I spent Sunday (8 August) at Edgbaston watching England play Pakistan in the second Test.
It wasn’t a good day to be a ticket tout. Even with the large Pakistani diaspora in the West Midlands and the fine weather, it was a poor crowd. Green hats tended to be worn by Worcestershire supporters rather than Pakistanis. Doubtless the £60 entrance fee deterred many people from attending.
As I arrived one of the gate men was directing somebody to “where the npower girls get changed.” I asked him if he could please repeat the directions but he offered only a smile. At any rate, the Pedigree – that’s a beer, not a dog food – “maidens” have got the edge on the hitherto revered npower girls, who now wear red skinny jeans rather than 10-inch skirts. No more fine legs, alas.
The new Pavilion currently being constructed made Edgbaston look like one of those unknown Chinese cities being turned into a metropolis. Now that the old, ugly Pavilion has gone, the 100-metre Joseph Chamberlain Memorial Clock Tower at Birmingham University can be seen from the east side of the ground, looking west.
In truth, Edgbaston needs a good deal more renovation to make it a worthy venue for international cricket. My seat in the Stanley Barnes stand wobbled like a drunken Birmingham City supporter. The frames were rusty and occasionally decorated by a weed.
Edgbaston is a suntrap. All the current stands are bathed in sunshine (or rain) for at least a few hours each day. It needs more covered seating.
Knowing that England would surely win this Test, the largely English crowd was generous towards the opposition, wanting to see some good cricket by Pakistan.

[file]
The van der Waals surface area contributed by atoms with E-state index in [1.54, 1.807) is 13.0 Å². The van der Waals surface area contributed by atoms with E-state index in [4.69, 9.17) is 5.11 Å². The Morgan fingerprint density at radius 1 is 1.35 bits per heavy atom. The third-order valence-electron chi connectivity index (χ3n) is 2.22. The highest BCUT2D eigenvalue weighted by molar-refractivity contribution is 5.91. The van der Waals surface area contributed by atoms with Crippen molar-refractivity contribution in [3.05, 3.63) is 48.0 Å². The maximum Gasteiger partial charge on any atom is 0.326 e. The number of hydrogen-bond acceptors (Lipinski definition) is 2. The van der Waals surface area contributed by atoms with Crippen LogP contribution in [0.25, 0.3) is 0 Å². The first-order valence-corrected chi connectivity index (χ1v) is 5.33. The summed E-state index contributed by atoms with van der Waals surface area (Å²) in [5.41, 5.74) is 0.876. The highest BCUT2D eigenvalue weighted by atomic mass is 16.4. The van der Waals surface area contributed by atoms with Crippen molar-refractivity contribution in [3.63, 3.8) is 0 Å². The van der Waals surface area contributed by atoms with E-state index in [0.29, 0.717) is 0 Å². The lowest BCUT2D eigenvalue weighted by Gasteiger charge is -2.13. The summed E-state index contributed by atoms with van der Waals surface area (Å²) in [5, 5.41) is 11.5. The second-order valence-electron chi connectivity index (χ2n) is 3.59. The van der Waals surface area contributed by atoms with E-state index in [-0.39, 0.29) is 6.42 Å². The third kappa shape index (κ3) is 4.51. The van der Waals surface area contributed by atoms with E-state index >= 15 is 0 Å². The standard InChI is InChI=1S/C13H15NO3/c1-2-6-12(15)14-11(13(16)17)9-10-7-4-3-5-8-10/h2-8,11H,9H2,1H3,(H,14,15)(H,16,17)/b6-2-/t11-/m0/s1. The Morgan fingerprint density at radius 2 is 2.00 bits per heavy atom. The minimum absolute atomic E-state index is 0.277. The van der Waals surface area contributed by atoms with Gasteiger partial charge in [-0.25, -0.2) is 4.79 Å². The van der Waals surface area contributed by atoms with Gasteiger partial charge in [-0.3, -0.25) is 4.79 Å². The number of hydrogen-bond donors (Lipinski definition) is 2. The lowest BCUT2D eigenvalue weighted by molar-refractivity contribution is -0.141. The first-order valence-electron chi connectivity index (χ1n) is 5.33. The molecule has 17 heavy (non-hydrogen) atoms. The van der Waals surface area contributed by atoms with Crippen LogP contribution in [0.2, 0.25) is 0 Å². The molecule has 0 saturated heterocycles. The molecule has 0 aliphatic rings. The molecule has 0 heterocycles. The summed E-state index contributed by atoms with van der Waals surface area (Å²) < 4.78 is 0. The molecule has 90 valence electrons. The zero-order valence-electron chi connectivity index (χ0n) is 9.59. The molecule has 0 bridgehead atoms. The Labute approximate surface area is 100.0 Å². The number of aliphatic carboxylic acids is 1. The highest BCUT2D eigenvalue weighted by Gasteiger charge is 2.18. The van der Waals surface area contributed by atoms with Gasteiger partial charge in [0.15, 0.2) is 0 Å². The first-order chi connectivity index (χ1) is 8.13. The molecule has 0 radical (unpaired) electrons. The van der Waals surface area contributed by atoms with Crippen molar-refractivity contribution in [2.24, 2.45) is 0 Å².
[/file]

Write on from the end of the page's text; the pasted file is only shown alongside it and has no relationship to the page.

The biggest cheer of the day was when Graham Swann began his marathon spell at the City End. The Warwickshire bowler Calum MacLeod, on for Steve Finn, also got a big cheer from the home supporters. Kevin Pietersen also got a big hurrah when he came on to bowl at 3.35pm. We love him really, don’t we? It’s just that we don’t like to show it.
A Swann delivery to Haider just before lunch impressed the Brummies when it spun viciously after the batsman had pushed it away with a forward defensive: “See the spin on that?”
Sponsors of English cricket see Test matches as an opportunity for the hard sell. During the lunch interval I was ambushed by an enthusiastic npower salesman asking about my utility bills. He was bemused when I told him that I was here to watch cricket, not to discuss my electricity bill.
Alec Stewart was a big hit at the lunchtime “Fan Hub”, even though he was booed when he admitted to being a Chelsea supporter. He was amusing, opinionated and obdurate in the best sense. He is an impressive man, very articulate and always immaculately dressed.
Mike Gatting, who was signing autographs during the tea interval, does not have the same cachet as Stewart. A young man who had been directed by his father to get Gatt’s autograph returned to ask who he was. The last England captain to win The Ashes in Australia in 1986, he was told in reverential tones. “1986? That’s really old…”
The pace of the game slowed in the afternoon. There were few wickets, at any rate, and the crowd started to look as bored as the flying ants that engulfed Birmingham this afternoon. A lady in the Eric Hollies Stand looked as though she was knitting but in fact she was unravelling the cord of her headphones. As the beer started to take a hold, the Barmy Army – all ten of them – got going at 2pm.
A streaker ran from one side of the ground to the other at 6.39. After he was finally captured there was a gentle reminder over the tannoy of the ground regulations – no streaking allowed!